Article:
Ari said...

I think Anon 1:28 put his finger on why these mobs feel as if rioting and destroying is justified. They probably feel as if the Torah gives them permission to enforce the death pernalty, as illustrated by the fellow who was executed as a result of performing work on Shabbos.

Of course, their reasoning is flawed for a variety of reasons, chief among them:

- we don't have a sanhedrin these days

- the "violators" may be unaware or unsure if their actions constitute melacha

- they are missing an opportunity to show Shabbos' beauty to others

- they, themselves, are performing melacha and aveiros of their own

Freelance Kiruv Maniac said...

If they truly cared about Shmiras Shabbos, they would take the appropriate actions to see to it that Shabbos was kept by as many people as possible. If they truly cared whether or not people outside their own little community kept Shabbos, they would engage in outreach and show people who drive on Shabbos the beauty of Shabbos. If national Shmiras Shabbos was truly their goal they would try to make a *positive* example...

...There comes a point when I have to believe that people are acting disingenuously -- when their stated goals are different than their true goals. At this point I can no longer believe that those who claim to care about Chillul Shabbos actually do so -- because they are ultimately causing more Chillul Shabbos by their actions.
"

I think you have (once again) completely missed the boat here, Wolf.

Where did you get the impression that these protests are to promote general Shemiras Shabbos and protest general chillul Shabbos?
I thought the protesters were very explicit: The sanctity of Jerusalem as a city of kedusha is the object of preservation. Not Shemiras Shabbos per se.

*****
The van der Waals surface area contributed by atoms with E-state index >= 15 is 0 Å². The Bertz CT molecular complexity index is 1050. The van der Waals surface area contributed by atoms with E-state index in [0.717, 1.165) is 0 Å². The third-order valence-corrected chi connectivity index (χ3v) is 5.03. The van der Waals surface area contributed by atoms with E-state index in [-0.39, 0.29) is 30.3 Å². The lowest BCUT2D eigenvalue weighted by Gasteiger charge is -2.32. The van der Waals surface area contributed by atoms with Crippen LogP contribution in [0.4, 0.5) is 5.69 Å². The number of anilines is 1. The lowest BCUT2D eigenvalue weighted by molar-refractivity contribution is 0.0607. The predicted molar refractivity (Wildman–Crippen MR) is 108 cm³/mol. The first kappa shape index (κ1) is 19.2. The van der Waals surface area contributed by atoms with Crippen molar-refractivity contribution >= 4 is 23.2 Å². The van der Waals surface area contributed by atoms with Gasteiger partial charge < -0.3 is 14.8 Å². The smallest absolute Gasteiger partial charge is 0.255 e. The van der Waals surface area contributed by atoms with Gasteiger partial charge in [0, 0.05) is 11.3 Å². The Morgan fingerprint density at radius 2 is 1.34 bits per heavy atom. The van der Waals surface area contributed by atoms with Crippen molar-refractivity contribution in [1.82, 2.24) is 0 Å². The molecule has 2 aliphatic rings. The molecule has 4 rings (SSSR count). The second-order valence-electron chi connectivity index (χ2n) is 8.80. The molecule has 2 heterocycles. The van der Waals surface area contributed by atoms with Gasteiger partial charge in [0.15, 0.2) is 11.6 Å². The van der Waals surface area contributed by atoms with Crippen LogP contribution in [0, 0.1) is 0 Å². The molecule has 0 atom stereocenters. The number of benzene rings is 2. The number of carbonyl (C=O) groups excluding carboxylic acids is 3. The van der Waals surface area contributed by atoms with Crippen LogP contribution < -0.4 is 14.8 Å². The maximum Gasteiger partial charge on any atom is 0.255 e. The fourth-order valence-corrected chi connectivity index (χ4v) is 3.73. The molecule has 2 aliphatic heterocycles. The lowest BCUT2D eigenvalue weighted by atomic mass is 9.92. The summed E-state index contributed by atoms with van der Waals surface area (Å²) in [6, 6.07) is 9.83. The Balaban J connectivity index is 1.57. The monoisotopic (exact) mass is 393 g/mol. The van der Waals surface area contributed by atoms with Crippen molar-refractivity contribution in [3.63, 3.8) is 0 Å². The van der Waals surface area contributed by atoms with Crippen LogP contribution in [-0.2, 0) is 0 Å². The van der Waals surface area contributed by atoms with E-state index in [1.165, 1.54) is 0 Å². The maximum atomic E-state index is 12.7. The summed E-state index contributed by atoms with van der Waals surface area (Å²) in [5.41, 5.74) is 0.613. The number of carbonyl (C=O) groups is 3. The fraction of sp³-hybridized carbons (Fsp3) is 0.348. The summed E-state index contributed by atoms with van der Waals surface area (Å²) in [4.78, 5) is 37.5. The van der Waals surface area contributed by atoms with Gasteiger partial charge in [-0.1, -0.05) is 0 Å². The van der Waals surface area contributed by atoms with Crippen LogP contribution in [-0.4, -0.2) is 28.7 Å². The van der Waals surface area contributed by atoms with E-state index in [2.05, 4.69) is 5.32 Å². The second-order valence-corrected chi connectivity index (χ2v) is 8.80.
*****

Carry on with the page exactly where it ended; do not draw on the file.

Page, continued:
PUBLIC MUNICIPAL desecrations of kedushas Shabbos in Jerusalem are percieved to reduce the "Shabbos sanctity" of the city overall.
Their stated goal is to halt the municipality's involment in Chillul Shabbos because it is the municipality of the holy city of Jerusalem.
There is nothing disingenuous about this whatsoever.

Freelance Kiruv Maniac said...

Just a little tip for future intelligent discussions on the topic of demonstrations:

I've come to realize that this is true generally with ALL Chareidi protests in Israel. It's never to promote understanding and spread observance to the secular public. (Which is indeed tragic)
It's always explicitly to preserve the sanctity of the location/neighborhood/city/niftar that is being desecrated by the policies of secular scientists/doctors/gay organizations/businesses/government/municipality.

Anonymous said...

>Those words are directed mainly to scare and deter, as can be seen from the ridiculous circumstances it would take to incur the death penalty.<

Ridiculous circumstances? Tzelafchad gathered some twigs up and, next thing you know, he's history.

ZachM said...

Tzelfachad met those ridiculous circumstances INTENTIONALLY. He meant to set an example and he did. Yes, his transgression was seemingly minor, but he did it in front of two witnesses and with a warning. It would take a death wish, which Tzelfachad had, rightly or wrongly, to incur the death penalty.

Menachem Lipkin said...

I thought the protesters were very explicit: The sanctity of Jerusalem as a city of kedusha is the object of preservation. Not Shemiras Shabbos per se.